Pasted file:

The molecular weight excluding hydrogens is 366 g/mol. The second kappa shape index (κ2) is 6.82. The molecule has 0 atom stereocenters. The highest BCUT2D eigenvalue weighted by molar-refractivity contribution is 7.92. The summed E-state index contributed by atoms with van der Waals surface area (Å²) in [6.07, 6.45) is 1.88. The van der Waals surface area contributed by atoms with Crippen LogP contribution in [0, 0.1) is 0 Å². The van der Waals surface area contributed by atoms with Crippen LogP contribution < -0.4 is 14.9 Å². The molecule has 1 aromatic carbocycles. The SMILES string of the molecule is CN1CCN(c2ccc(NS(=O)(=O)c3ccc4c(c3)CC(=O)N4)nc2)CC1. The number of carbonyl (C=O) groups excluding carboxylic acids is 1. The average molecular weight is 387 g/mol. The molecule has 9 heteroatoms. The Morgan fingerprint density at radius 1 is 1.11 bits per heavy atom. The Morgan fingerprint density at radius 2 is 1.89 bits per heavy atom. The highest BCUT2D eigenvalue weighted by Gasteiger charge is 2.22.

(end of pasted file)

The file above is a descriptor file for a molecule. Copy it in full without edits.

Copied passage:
The molecular weight excluding hydrogens is 366 g/mol. The second kappa shape index (κ2) is 6.82. The molecule has 0 atom stereocenters. The highest BCUT2D eigenvalue weighted by molar-refractivity contribution is 7.92. The summed E-state index contributed by atoms with van der Waals surface area (Å²) in [6.07, 6.45) is 1.88. The van der Waals surface area contributed by atoms with Crippen LogP contribution in [0, 0.1) is 0 Å². The van der Waals surface area contributed by atoms with Crippen LogP contribution < -0.4 is 14.9 Å². The molecule has 1 aromatic carbocycles. The SMILES string of the molecule is CN1CCN(c2ccc(NS(=O)(=O)c3ccc4c(c3)CC(=O)N4)nc2)CC1. The number of carbonyl (C=O) groups excluding carboxylic acids is 1. The average molecular weight is 387 g/mol. The molecule has 9 heteroatoms. The Morgan fingerprint density at radius 1 is 1.11 bits per heavy atom. The Morgan fingerprint density at radius 2 is 1.89 bits per heavy atom. The highest BCUT2D eigenvalue weighted by Gasteiger charge is 2.22.